The Census Bureau said that construction spending fell 0.6 percent in August, extending the 0.4 percent decline of July. The decreased stemmed entirely from weaknesses in the nonresidential sector, which was off 1.3 percent. Residential construction grew 0.9 percent for the month, building on its rebound over the past year. In fact, residential construction spending is up 16.1 percent since August 2011.
Manufacturing spending peaked at an annualized $49.4 billion in May. Since then, it has declined for three straight months, with August spending of $46.9 billion at the annual rate. The August decrease was 0.7 percent. Nonetheless, manufacturers have increased their investments in construction projects over the course of the past year overall, with year-over-year growth of 6.1 percent.
Other nonresidential sectors with decreases in the month of August include communications (down 3.7 percent), power (down 3.7 percent), commercial (down 1.3 percent), religious (down 1.2 percent), and educational (down 0.9 percent). Only two major sectors had gains in the nonresidential data: amusement and recreation (up 1.2 percent) and transportation (up 0.2 percent).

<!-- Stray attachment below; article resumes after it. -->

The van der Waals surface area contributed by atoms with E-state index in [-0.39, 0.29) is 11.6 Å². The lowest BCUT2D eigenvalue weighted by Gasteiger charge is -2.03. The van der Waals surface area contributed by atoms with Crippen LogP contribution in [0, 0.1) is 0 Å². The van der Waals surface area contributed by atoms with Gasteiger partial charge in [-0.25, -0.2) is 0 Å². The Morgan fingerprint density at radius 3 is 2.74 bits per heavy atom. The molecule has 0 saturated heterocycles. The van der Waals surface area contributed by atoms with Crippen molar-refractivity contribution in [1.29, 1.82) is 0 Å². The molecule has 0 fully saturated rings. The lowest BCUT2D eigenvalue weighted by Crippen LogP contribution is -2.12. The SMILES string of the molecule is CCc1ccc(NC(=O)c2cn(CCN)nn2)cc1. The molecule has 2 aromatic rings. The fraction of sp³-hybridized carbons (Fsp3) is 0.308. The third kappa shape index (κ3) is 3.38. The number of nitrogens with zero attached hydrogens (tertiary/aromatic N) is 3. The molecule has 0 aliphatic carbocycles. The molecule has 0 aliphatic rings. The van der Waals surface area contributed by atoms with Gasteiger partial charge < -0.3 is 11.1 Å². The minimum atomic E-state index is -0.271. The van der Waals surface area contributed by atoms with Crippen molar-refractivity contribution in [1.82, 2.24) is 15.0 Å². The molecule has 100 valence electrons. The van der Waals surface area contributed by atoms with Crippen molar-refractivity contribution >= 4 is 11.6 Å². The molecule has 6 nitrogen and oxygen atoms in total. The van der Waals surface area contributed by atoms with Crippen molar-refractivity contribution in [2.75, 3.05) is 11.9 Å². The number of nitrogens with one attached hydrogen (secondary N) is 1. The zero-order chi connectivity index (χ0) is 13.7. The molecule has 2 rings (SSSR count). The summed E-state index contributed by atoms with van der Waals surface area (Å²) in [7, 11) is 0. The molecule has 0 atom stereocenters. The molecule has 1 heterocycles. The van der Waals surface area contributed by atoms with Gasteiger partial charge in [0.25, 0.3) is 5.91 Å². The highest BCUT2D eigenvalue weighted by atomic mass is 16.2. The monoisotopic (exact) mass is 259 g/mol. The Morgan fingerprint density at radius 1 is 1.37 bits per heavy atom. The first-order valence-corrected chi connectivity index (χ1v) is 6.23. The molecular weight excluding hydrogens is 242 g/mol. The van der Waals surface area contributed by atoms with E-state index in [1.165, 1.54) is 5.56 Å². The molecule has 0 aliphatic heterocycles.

Public construction spending was also lower, down 0.9 percent for the month and down 2.7 percent year-over-year. Among the weakest areas for public construction spending in August were amusement and recreation (down 4.3 percent), educational (down 3.4 percent), conservation and development (down 3 percent), office (up 2.9 percent), and transportation (down 1.6 percent). Public construction spending was higher, though, for commercial (up 4.6 percent), public safety (up 3.2 percent), health care (up 3 percent), sewage and waste disposal (up 2.7 percent), and power (up 2.6 percent) projects.
Chad Moutray is chief economist, National Association of Manufacturers.